Wednesday, March 25, 2009

Natural Organic Snail and Slug Bait

Our local paper has a weekly column with gardening advice. Recently one of the columns talked about iron phosphate as a natural snail bait. In the past I've used Corry's flake snail bait in very limited areas to keep animals away from the snail bait. I'd never heard of using iron phosphate as organic snail bait but according to the gardening columnist the iron phosphate is also safe for children, pets and other animals. The pest control is often sold as Sluggo and Escar-Go. The idea is to sprinkle the iron phosphate around the areas the snails inhabit. The snails ingest the iron phosphate granuals or tablets and basically get a bellyache and die. I always choose natural pest control whenever possible because it is good for your garden and safe for the birds and animals that visit your yard.

Here is a good article talking about a variety of snail and slug pest control methods. Apparently Iron phosphate bait may help more against snails than slugs. The article above stated that using bait in the same areas helps decrease the snail population because snails tend to return to the same areas for their food source. So check the areas in your yard most heavily populated by snails and repeat placing the snail bait there over time.

My garden is full of lush plants such as passionflower vines, ferns and calla lilies that are perfect hiding places for snails and slugs. The snails chew on the passionflower flowers and leaves but seem to leave the ferns and calla lilies alone so they are good snail proof plants for your garden. Fuchsias seem not to be of interest mostly to snails other than a chew here and there on the flowers. I don't see much damage on the foxgloves from snails either although I can't be as certain of their taste for foxglove leaves and flowers. I do know from experience that snails decimate Hostas readily.

The article listed a number of plants that are not attractive to snails and slugs such as begonias, California poppy, fuchsias, geraniums, impatiens, lantana, nasturtiums, purple robe cup flower, and plants with stiff leaves and highly scented foliage like lavender, rosemary, sage, as well as woody plants and ornamental grasses.

I plan on trying out the iron phosphate in the coming weeks. We have a lot of snails in our yard and I like the idea of a natural method of snail control that is safe for the many cats that wander through our garden. I'm hoping this natural pest control will help bring down the numbers to make for a healthier garden.

Stumble Upon Toolbar

Thursday, March 19, 2009

Blue Clematis, Lavender and Pink Foxglove Combination

My clematis was originally in a pot in our front yard in Petaluma. This is the first spring here that the clematis is in the ground and the leaves are growing out quickly already. The clematis is a medium blue color with three to four inch wide flowers when it blooms. It is planted in the front yard on one side of the porch near the stairs against the house winding up a five foot scrolled metal trellis. Nearby are two lavenders right below the front window. Last year the lavenders produced a huge amount of flowers which I collected to dry. Its an impressive sight to see the grey green foliage against the grey house with burgundy trim. Since the lavender and clematis are so close by it should be a very pretty combination. The clematis should be blooming first in spring but I already see arms of lavender growing out of the main bushes in a steady growth spurt. Behind the clematis tucked away in the corner next to the porch are my foxgloves that are slowly growing in. I'm hoping they seeded well there and that eventually we will have the tall pink spires crowding out the corner of the house and producing bundles of tubular bell flowers. The foxgloves in the back flower bed managed to seed a new plant along with the existing plants. I use blue, purple and pink flowers in combination whenever possible in my garden. I'm more for the cooler colors for my favorite flowers but I do have some warmer colors here and there towards the summer months.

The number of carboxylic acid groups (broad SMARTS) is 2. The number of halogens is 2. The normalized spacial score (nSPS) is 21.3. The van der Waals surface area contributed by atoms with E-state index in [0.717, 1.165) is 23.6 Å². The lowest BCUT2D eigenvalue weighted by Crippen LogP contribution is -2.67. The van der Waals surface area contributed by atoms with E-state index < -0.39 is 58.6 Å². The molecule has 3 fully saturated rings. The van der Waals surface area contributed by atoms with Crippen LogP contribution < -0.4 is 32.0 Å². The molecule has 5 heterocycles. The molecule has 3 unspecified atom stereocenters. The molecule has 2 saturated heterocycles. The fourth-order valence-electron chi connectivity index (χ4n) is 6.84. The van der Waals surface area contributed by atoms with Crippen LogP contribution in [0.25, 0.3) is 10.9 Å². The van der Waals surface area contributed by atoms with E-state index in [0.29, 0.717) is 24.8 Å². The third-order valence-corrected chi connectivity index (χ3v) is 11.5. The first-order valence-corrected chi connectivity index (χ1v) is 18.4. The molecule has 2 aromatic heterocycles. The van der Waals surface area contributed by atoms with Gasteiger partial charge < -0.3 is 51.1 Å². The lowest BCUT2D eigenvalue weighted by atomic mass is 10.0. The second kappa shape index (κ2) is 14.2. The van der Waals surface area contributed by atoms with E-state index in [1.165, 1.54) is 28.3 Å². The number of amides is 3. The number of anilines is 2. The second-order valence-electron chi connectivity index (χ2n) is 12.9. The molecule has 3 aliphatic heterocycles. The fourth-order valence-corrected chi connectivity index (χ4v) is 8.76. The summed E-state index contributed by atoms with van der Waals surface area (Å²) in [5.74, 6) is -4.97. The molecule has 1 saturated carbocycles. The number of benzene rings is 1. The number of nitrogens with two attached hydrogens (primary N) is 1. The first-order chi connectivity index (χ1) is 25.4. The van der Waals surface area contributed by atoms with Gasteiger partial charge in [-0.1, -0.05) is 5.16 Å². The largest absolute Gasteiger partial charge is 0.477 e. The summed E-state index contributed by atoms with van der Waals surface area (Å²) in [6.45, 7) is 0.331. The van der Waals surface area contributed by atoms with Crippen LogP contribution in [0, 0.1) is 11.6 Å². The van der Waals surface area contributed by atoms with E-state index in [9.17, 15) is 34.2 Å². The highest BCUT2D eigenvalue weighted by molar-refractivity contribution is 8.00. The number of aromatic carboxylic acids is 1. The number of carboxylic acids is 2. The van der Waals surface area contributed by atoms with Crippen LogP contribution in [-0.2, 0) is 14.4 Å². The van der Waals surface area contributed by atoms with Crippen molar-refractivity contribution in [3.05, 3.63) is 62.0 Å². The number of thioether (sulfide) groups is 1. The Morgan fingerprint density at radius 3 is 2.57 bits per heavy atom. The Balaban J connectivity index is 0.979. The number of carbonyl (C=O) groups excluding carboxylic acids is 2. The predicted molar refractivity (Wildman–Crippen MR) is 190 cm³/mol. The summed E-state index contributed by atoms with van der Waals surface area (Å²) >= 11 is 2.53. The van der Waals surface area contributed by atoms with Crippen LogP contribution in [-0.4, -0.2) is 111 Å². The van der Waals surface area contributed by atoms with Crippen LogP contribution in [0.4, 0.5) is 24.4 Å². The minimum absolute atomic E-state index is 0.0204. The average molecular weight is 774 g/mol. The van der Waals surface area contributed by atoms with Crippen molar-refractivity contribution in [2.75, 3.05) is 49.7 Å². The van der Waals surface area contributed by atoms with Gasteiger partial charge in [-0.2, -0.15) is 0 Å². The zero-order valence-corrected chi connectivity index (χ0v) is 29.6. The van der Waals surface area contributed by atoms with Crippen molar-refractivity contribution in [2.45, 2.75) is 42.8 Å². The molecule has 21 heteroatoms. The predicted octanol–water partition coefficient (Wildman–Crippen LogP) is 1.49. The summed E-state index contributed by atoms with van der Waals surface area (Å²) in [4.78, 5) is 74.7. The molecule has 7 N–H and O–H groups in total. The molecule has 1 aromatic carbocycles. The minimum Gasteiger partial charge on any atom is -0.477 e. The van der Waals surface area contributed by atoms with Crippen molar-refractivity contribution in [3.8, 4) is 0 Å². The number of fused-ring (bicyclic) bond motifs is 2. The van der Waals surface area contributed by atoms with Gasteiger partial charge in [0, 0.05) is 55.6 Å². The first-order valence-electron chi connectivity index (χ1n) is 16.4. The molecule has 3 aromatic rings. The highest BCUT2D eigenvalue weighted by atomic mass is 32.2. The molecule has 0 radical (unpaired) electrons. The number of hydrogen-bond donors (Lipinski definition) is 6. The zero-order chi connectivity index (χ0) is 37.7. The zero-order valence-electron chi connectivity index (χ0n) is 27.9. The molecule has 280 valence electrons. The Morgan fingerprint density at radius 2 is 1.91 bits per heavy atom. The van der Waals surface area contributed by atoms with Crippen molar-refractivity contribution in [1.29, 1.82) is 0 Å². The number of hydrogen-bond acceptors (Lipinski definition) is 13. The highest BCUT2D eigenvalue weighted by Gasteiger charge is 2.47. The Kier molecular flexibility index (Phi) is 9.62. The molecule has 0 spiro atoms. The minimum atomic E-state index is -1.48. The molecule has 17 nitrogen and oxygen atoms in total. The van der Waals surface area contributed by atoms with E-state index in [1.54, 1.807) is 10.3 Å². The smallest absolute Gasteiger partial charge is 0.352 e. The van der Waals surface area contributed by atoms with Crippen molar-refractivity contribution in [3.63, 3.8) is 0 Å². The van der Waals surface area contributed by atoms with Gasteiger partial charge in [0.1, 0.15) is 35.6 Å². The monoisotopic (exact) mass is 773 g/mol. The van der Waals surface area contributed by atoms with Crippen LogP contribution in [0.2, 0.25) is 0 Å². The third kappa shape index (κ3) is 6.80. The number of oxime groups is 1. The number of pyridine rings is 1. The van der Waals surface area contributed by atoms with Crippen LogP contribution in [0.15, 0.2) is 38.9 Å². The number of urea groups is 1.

So far all the foxgloves are showing growth in the front and back yards; I have a number of lavenders throughout the front and back yards although the lavenders underneath my pink climbing roses are still small and growing slowly while the others are thriving, they came in small pots originally. I only have the one clematis vine, sigh, I want more, many more clematis in my garden. If the passionflower vines ever give out on my front yard trellis I'd love to grow clematis there. The only problem will be choosing one variety from so many beautiful clematis plants.

Stumble Upon Toolbar

Wednesday, March 11, 2009